The 2014 auto show season seemed a quiet one for Volkswagen. Detroit witnessed barely anything more than a tarted up Beetle Dune, Geneva saw only the unremarkable T-ROC and GTE concepts, and the Beijing show brought the understated Midsize Coupe concept. It was only at the New York auto show that we got our first whiff of the important cars to come in Volkswagen’s stable—the diesel, all-wheel-drive Golf SportWagen concept, and the new EA288 TDI-equipped 2015 Volkswagen Jetta.
Automobile sat down for a round-table discussion with new Volkswagen of America CEO Michael Horn and product planning vice president Joerg Sommer at the 2014 New York auto show. They confirmed that, over the next few years, Volkswagen will advance a product offensive in the U.S. that will focus on the Golf, diesel power (beginning with the recently-introduced EA288 TDI engine), and a new three-row SUV.
The Year of Golf: 2014-2015
Compared to Europe, the U.S. has never been a hot market for the compact Golf hatchback. American buyers continue to favor sedans, and thus the Jetta remains Volkswagen’s best-selling vehicle in North America, easily outstripping Golf sales. Volkswagen will look to turn that tide in the coming year, as the Golf hits U.S. shores in numerous flavors ranging from the electric e-Golf to the diesel-powered Golf SportWagen.
“2014-2015 will be the Year of Golf,” Sommer said at the 2014 Detroit auto show. The push will begin with the 2015 Volkswagen Golf’s arrival, most likely at the end of May, alongside the fan-favorite Volkswagen GTI. Both models, riding on VW’s new modular MQB platform, will be built at the company’s Puebla, Mexico facility; previously, Golfs sold here were imported from Europe.
The Volkswagen GTI, which costs just $195 more than the 2014 car despite being an all-new model, will cater to the same market of enthusiasts as it has in the past. The question remains, however—how does VW plan to get more Americans into their Golf vehicles?
“The GTI is still a niche vehicle, but our plan for Golf is to focus in part on marketing initiatives,” VW of America product manager Mark Gillies told Automobile in an interview. Another major aspect will be building on the Golf name by expanding its lineup to include the standard Golf, Golf TDI, GTI, e-Golf (arriving either this November or in first-quarter 2015), Golf R, and the recently uncovered Golf SportWagen.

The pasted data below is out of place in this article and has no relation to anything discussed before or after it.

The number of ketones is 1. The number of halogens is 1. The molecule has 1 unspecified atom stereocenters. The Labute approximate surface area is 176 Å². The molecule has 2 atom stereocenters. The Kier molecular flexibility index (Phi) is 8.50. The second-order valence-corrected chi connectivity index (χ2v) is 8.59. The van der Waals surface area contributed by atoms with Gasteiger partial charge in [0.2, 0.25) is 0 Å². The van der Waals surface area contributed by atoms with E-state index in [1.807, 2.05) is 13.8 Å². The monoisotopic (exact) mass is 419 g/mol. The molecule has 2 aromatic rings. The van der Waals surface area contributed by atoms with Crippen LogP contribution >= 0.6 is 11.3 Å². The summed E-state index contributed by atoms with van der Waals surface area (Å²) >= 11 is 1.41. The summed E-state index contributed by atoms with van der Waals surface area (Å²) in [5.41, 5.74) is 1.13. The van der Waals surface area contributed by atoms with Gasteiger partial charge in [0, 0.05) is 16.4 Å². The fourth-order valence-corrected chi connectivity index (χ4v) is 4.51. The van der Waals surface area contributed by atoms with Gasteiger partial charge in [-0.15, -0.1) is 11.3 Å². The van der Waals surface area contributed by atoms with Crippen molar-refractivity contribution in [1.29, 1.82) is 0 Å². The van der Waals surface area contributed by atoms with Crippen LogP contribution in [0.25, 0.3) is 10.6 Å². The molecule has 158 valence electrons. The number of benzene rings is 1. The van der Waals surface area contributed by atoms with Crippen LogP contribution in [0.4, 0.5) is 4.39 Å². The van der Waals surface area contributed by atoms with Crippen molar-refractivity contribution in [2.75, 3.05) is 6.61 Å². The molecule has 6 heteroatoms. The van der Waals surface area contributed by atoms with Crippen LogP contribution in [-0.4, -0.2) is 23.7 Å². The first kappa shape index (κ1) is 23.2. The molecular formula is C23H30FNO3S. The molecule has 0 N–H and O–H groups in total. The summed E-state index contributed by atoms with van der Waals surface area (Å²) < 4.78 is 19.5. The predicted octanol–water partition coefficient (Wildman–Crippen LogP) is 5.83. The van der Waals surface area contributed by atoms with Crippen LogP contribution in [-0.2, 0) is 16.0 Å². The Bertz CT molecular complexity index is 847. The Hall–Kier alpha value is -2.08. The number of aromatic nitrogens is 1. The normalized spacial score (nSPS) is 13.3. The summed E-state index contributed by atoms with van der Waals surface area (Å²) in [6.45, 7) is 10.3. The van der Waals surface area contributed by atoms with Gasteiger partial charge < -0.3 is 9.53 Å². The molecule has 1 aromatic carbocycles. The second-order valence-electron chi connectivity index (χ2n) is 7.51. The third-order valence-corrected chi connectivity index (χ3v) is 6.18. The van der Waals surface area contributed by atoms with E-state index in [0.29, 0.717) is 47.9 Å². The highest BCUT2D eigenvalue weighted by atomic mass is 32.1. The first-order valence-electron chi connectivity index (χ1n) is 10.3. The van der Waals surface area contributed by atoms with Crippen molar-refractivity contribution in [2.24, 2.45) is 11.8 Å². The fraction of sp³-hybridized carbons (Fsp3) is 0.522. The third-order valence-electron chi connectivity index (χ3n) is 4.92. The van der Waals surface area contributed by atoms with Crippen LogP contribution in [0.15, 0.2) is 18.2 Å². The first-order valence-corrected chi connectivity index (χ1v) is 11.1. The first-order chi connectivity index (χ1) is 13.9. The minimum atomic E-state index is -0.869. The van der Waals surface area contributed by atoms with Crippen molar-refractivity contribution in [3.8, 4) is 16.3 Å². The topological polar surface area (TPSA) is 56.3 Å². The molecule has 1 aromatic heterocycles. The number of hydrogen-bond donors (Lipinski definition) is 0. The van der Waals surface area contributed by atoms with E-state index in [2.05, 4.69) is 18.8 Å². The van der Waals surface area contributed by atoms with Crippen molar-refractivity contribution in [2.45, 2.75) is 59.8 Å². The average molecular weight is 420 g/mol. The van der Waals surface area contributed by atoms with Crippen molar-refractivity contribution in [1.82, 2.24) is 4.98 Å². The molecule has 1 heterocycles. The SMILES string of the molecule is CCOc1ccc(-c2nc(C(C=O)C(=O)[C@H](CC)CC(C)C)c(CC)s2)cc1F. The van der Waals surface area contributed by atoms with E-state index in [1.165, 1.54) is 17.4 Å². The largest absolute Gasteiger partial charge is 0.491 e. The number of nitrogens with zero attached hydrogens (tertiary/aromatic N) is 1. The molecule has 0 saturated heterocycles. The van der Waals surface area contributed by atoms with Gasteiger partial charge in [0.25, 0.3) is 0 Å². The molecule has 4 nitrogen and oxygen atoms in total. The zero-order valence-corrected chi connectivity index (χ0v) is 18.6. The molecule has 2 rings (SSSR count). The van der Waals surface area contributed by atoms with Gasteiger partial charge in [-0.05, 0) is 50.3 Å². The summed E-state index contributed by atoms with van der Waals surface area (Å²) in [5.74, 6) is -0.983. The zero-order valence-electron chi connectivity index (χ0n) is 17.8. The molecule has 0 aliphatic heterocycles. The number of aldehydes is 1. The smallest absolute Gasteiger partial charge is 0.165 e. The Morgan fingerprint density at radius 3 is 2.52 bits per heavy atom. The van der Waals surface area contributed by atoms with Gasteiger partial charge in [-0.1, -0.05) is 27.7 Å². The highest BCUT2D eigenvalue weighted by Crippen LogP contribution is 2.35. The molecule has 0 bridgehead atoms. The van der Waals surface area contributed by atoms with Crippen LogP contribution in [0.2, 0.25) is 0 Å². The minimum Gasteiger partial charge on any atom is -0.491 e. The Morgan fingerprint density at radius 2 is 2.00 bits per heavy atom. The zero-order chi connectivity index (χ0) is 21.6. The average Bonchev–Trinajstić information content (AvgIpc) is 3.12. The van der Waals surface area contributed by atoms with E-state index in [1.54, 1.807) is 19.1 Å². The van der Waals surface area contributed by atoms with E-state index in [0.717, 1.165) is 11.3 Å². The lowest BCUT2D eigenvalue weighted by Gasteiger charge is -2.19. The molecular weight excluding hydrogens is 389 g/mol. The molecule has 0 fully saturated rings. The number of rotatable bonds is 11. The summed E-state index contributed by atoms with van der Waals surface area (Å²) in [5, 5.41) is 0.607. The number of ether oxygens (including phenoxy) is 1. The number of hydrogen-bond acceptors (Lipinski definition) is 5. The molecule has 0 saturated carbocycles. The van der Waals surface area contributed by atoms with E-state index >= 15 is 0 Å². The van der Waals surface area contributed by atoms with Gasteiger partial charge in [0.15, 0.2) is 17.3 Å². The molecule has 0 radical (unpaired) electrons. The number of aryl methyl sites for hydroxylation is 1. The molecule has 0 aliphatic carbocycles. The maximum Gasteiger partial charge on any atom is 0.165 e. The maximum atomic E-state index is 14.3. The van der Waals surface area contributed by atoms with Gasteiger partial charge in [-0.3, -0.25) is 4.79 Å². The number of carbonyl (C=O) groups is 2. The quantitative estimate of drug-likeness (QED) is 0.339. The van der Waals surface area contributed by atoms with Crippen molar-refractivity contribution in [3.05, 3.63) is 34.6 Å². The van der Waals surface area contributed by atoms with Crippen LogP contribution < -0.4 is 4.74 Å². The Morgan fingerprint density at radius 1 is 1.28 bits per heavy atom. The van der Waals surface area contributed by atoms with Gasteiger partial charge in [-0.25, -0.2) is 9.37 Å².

We got our first look at the Golf SportWagen, which is set to arrive in gasoline- and diesel-powered form early in 2015, at the 2014 New York auto show. The SportWagen body style adopts the Golf name instead of its previous Jetta moniker, which Gillies contends will, “strengthen the Golf name with a bit more cachet, without taking away from Jetta.” Given that the new SportWagen uses the Golf’s MQB platform rather than the older underpinnings of the 2015 VW Jetta, it’s also a more accurate badging.
Enthusiasts were overjoyed to see that the Golf SportWagen TDI concept featured a diesel powertrain, manual transmission, and a traditional wagon bodystyle. While we’ll get a TDI variant, the jury is still out on whether all-wheel drive will come to the U.S. “We will gauge consumer and media reaction to best determine if 4Motion all-wheel drive will join the SportWagen in North America,” Horn said in New York. “A discussion will take place about it by this summer.”
We love the idea, but recognize that the Haldex-built system might be a tough sell, because the Golf will be built in Puebla and Volkswagen’s 4Motion systems are currently built in Wolfsburg, Germany.
“Looking at Subaru’s success with all-wheel drive in America, it could be a big opportunity for VW,” said Gillies. It’s still too early to say whether the tooling for an all-wheel-drive system would be produced in Puebla or at VW’s plant in Chattanooga, Tennessee.
Leveraging Diesel Technology
While Subaru built its current reputation in America on the shoulders of its permanent all-wheel-drive system, VW has the potential to make diesel engines its unique selling point for consumers.
The company has waffled on its identity and place in the U.S. market for years now, vacillating between a Honda-like strategy of affordable quality as evidenced by the Jetta, and a pseudo-premium angle as manifested in the failing, last-generation Passat. After years of management struggles in the U.S.—Jonathan Browning was tossed out as CEO in December—VW and new CEO Michael Horn could stand to seriously benefit from employing the EA288 diesel engine as lynchpin for the brand’s long-term strategy.
‘We’re going to leverage the EA288 TDI more in the near future,” Horn said in New York. We previously reported that the new 2.0-liter turbocharged diesel engine, which is both more powerful and more efficient than its predecessor, would be utilized in the Golf, Golf SportWagen, Jetta, Beetle, and Passat. When the next-gen Volkswagen Tiguan arrives, possibly at the end of this year, it too would presumably include the new TDI as an option.
Three-Row Crossover to Round out the Pack
Although Volkswagen is awfully tight-lipped about it, we do know that a future Chattanooga-built, three-row SUV is a major component of the German automaker’s sales strategy in the U.S. Arriving in 2016, the large crossover will be “an awesome benchmark” for the segment, according to Sommer.
“It will be a true Volkswagen,” he continued. “High quality, emotional, design-focused, and with class-leading innovation. We’re looking mainly at the U.S. market.”
No doubt a three-row crossover is the missing link in Volkswagen’s current lineup, wherein the pricey and luxurious, but aging Touareg doesn’t quite meet the demands of the current marketplace. If VW hopes to achieve its goal of ramping up U.S. sales to 800,000 annually, the so-called three-row “B SUV” will have to be compelling enough to expand VW’s consumer demographic beyond its current limitations in the small and mid-size sedan segments.